translated from Spanish: Study says AstraZeneca vaccine is safe for over 70s

The decision of several European countries not to recommend the application of the AstraZeneca vaccine in over 65 years of age because of the lack of data in clinical trials had called into question the effectiveness of the formula developed by the British pharmaceutical company. However, a study published by Britain’s Public Health England (PHE) could put an end to these questions. According to the data disseminated by the PHE, the vaccine is effective in reducing infection in older people. Britain has been applying the AstraZeneca vaccine since last January. He began his campaign with the elderly and health workers, after approving its use for all adults. Many European countries warned that the vaccine should not be administered at over 65 due to a lack of clinical trial data on its efficacy in that age group, and a significant proportion of the vaccine doses they have purchased have not been used. But in the face of a shortage of other vaccines, these restrictions began to be loosened. Such is the case of France, which recently authorized its application for people over the age of 18, with no age limit.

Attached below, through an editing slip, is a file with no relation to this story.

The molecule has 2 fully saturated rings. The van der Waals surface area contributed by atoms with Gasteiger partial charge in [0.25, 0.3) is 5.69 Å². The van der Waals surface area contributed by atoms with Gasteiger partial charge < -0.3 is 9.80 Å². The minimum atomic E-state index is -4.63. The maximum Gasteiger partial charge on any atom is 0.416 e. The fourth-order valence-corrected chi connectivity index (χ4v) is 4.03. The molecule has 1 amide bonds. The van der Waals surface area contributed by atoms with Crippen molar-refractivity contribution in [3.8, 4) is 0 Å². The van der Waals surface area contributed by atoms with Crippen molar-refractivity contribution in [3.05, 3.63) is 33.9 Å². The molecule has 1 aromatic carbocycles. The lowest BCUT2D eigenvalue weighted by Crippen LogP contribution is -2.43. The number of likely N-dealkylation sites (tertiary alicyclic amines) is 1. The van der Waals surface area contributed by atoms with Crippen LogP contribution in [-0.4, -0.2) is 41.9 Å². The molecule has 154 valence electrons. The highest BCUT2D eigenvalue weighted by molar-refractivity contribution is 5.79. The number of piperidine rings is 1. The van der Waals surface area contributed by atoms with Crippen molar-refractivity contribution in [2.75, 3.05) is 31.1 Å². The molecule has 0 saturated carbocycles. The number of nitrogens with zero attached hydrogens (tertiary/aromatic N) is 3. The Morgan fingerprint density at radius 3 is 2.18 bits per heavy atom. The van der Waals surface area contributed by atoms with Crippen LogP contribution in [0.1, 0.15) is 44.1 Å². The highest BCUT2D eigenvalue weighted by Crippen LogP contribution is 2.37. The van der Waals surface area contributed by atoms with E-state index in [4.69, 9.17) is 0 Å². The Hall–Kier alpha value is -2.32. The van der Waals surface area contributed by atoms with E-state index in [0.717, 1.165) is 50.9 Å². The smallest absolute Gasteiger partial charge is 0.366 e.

Although efficacy data were limited in clinical trials, real-world data from vaccine launches in Britain have shown that both AstraZeneca and Pfizer injections are more than 80% effective in preventing hospitalizations in more than 80 years after a single dose. Public Health England (PHE) also said protection against symptomatic Covid, four weeks after the first dose, ranged from 57 to 61% for a dose of Pfizer and between 60 and 73% for the Oxford-AstraZeneca vaccine.Andrew Pollard of Oxford Vaccine Group, predicted that, like France, several countries will authorize its use in older people in the coming days.» The strength of the evidence we’re seeing now … all of that is available to scientific committees in different countries, and I’m sure it will help support their decision-making,» he said, in statements to the BBC. PHE’s head of immunization, Mary Ramsay, argued, for her part, that this data is «very encouraging» and noted that there is growing certainty that vaccines «are making a real difference.» However, it recalled that protection was «not complete» and that it was not yet known how much these vaccines would reduce the risk of people passing on Covid-19 to others.

Original source in Spanish

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